When the team disbanded a year later D’Souza joined Aviva briefly as a digital change lead – but Cartwright kept on the insurtech start-up path which has led to Coverly.
Backed by invoice finance specialist Bibby Financial Services and an appointed representative of Davies-owned Ambant Underwriting the team includes Bryan Philips and Jonathan Dodds as product directors, Richie Young as underwriter and Sarah Leigh as customer experience executive.
Fittingly for a company that has the stated intention to ‘push the boundaries of the 100 year old insurance market’ – of that quartet only Young has any traditional general insurance experience, with the likes of Philips spending almost a decade at the BBC.
However, it has found a fitting underwriter if it is to make waves in the insurtech space, as its business is underwritten by MGAM, a business that works with the likes of British Insurance Award winning start-ups Laka and Bought By Many, as well as Zego.
“We’ll help you find your lost property and protect your valuables.”
The story to date:
Found is the brainchild of Lance Plunkett, who before setting up the business was a digital strategist and ambassador for the States of Guernsey, where the start-up is registered.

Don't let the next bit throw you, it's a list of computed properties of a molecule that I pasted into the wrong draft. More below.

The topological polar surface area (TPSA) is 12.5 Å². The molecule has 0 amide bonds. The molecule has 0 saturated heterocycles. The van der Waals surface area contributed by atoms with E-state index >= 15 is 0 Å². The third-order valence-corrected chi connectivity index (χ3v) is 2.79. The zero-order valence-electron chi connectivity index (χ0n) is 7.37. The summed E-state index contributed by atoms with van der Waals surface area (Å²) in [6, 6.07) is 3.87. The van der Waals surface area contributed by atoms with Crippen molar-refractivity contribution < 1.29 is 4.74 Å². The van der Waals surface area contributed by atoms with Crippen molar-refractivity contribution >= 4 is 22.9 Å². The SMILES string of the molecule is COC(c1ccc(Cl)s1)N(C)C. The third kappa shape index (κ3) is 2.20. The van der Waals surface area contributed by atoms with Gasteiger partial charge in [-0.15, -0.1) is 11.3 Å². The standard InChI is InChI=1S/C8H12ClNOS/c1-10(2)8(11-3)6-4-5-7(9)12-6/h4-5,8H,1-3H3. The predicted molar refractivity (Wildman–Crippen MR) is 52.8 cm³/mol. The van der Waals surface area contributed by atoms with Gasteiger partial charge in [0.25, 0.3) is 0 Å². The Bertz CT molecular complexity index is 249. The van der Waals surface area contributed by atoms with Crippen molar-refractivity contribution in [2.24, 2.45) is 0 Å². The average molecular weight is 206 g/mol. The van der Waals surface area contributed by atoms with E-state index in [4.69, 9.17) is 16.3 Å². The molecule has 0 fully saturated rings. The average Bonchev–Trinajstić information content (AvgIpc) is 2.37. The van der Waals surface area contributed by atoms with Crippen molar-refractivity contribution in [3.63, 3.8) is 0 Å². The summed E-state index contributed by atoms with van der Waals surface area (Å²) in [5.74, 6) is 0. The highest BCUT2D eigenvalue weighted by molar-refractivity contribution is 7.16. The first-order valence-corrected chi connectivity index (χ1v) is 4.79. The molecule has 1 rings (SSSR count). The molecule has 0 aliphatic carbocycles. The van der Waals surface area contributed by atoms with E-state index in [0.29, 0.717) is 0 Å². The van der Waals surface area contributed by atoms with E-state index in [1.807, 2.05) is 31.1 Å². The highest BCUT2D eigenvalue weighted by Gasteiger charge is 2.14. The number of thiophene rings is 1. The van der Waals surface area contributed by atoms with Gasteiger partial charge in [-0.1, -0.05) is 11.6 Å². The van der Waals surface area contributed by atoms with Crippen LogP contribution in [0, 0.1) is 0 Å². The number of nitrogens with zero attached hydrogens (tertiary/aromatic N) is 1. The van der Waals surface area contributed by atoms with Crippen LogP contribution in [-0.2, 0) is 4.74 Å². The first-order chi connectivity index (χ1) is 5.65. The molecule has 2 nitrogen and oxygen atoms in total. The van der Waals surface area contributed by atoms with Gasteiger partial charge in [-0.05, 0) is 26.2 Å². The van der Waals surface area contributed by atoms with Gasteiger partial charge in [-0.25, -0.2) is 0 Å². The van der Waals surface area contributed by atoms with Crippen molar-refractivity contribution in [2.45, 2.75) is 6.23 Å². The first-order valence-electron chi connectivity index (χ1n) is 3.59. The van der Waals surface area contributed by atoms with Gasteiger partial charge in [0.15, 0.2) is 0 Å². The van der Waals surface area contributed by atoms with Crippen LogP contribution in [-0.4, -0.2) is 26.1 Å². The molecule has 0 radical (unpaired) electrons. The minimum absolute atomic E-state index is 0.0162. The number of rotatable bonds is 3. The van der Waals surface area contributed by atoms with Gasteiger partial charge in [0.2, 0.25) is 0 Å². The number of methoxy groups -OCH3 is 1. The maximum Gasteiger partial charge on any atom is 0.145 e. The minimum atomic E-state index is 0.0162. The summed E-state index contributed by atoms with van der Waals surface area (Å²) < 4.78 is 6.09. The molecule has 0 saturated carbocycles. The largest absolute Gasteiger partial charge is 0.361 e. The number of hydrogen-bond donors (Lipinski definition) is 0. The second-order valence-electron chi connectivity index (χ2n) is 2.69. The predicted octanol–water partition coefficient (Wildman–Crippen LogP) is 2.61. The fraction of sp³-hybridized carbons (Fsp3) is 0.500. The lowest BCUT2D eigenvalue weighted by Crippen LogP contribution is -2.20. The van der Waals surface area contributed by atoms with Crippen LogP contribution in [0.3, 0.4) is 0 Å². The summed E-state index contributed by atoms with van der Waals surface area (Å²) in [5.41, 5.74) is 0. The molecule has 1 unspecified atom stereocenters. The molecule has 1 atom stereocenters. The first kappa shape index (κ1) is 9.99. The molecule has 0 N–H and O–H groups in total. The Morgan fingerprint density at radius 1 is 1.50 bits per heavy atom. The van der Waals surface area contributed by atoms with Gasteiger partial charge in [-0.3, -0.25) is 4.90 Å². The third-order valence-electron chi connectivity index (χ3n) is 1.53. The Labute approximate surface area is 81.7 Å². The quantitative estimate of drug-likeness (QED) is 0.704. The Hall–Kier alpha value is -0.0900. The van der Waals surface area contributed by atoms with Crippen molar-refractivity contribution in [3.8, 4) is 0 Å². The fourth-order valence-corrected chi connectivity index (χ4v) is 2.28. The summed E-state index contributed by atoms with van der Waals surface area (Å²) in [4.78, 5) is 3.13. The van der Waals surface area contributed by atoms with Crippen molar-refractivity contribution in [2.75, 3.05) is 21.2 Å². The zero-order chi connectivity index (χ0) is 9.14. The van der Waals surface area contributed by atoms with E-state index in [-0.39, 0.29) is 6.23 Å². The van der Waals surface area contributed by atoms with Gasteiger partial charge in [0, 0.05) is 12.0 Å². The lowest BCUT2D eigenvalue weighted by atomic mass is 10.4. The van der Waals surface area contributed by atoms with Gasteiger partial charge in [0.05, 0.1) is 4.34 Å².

At the end of 2018 he was joined by CTO Andrew Ogier, who helped found online pet product supplier Petwell and tech veteran Andrew McCartney as a non-executive director.
According to their Linkedin blurb London-based Found is “an innovative, community-focused, technology-driven lost property management start-up with an exciting ‘insurtech’ offering.
“The Found team are creating innovative changes in the way the lost property is managed and in how insurance is offered to the public for gadgets and other valuable items. We are all about ethical, fair and honest insurance.”
Based around an app that allows people to register their possessions, making claims easier to verify if items are subsequently lost, the model also features a proposed extensive network of Found partners.
“As the coverage of our Found partner network rapidly increases, so does the chance of finding your lost valuable. If your item is discovered, we’ll connect you with the person or organisation that found it so you can arrange its safe return,” it explains.
The business also has a cute robotic mascot Sir Foundalot, who has a passing resemblance to Eve from Pixar’s Wall-E film; and a business offering that aims to help clients free up space taken by unclaimed items – or even outsource the whole storage and logistics process.